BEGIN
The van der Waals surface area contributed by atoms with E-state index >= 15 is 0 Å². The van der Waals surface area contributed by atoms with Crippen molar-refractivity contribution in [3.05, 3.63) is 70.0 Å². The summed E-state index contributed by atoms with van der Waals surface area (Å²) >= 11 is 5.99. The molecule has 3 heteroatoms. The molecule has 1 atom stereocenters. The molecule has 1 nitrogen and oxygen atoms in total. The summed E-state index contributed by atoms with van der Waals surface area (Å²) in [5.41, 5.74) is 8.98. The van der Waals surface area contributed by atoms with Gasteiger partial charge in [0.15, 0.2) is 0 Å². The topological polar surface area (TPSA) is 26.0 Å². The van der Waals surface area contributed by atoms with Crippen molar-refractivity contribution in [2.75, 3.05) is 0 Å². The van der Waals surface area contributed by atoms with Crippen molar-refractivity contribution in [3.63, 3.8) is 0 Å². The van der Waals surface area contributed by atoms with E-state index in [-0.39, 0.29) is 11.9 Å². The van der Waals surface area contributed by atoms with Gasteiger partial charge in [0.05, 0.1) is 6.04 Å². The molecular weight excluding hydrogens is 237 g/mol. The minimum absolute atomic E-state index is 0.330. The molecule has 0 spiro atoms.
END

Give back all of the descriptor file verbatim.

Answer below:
The van der Waals surface area contributed by atoms with E-state index >= 15 is 0 Å². The van der Waals surface area contributed by atoms with Crippen molar-refractivity contribution in [3.05, 3.63) is 70.0 Å². The summed E-state index contributed by atoms with van der Waals surface area (Å²) >= 11 is 5.99. The molecule has 3 heteroatoms. The molecule has 1 atom stereocenters. The molecule has 1 nitrogen and oxygen atoms in total. The summed E-state index contributed by atoms with van der Waals surface area (Å²) in [5.41, 5.74) is 8.98. The van der Waals surface area contributed by atoms with Gasteiger partial charge in [0.15, 0.2) is 0 Å². The topological polar surface area (TPSA) is 26.0 Å². The van der Waals surface area contributed by atoms with Crippen molar-refractivity contribution in [2.75, 3.05) is 0 Å². The van der Waals surface area contributed by atoms with Crippen molar-refractivity contribution in [3.63, 3.8) is 0 Å². The van der Waals surface area contributed by atoms with E-state index in [-0.39, 0.29) is 11.9 Å². The van der Waals surface area contributed by atoms with Gasteiger partial charge in [0.05, 0.1) is 6.04 Å². The molecular weight excluding hydrogens is 237 g/mol. The minimum absolute atomic E-state index is 0.330. The molecule has 0 spiro atoms.